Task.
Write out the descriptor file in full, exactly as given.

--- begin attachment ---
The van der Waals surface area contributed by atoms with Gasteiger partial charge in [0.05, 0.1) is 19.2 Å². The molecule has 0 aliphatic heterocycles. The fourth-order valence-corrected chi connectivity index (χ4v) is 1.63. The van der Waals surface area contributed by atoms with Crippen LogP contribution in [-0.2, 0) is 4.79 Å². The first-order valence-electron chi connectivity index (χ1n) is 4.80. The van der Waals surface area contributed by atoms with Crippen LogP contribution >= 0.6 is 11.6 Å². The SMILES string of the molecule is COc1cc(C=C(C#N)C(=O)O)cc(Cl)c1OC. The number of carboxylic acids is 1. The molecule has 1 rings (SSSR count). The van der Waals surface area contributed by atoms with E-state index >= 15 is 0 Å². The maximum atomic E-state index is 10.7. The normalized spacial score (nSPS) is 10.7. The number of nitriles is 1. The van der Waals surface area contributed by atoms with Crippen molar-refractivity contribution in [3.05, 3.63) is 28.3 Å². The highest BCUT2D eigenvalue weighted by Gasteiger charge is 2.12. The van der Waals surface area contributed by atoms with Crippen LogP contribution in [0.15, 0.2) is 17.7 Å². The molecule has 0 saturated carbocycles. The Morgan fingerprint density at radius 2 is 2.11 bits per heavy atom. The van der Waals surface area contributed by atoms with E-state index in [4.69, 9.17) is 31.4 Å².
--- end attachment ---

The van der Waals surface area contributed by atoms with Gasteiger partial charge in [0.05, 0.1) is 19.2 Å². The molecule has 0 aliphatic heterocycles. The fourth-order valence-corrected chi connectivity index (χ4v) is 1.63. The van der Waals surface area contributed by atoms with Crippen LogP contribution in [-0.2, 0) is 4.79 Å². The first-order valence-electron chi connectivity index (χ1n) is 4.80. The van der Waals surface area contributed by atoms with Crippen LogP contribution >= 0.6 is 11.6 Å². The SMILES string of the molecule is COc1cc(C=C(C#N)C(=O)O)cc(Cl)c1OC. The number of carboxylic acids is 1. The molecule has 1 rings (SSSR count). The van der Waals surface area contributed by atoms with E-state index >= 15 is 0 Å². The maximum atomic E-state index is 10.7. The normalized spacial score (nSPS) is 10.7. The number of nitriles is 1. The van der Waals surface area contributed by atoms with Crippen molar-refractivity contribution in [3.05, 3.63) is 28.3 Å². The highest BCUT2D eigenvalue weighted by Gasteiger charge is 2.12. The van der Waals surface area contributed by atoms with Crippen LogP contribution in [0.15, 0.2) is 17.7 Å². The molecule has 0 saturated carbocycles. The Morgan fingerprint density at radius 2 is 2.11 bits per heavy atom. The van der Waals surface area contributed by atoms with E-state index in [4.69, 9.17) is 31.4 Å².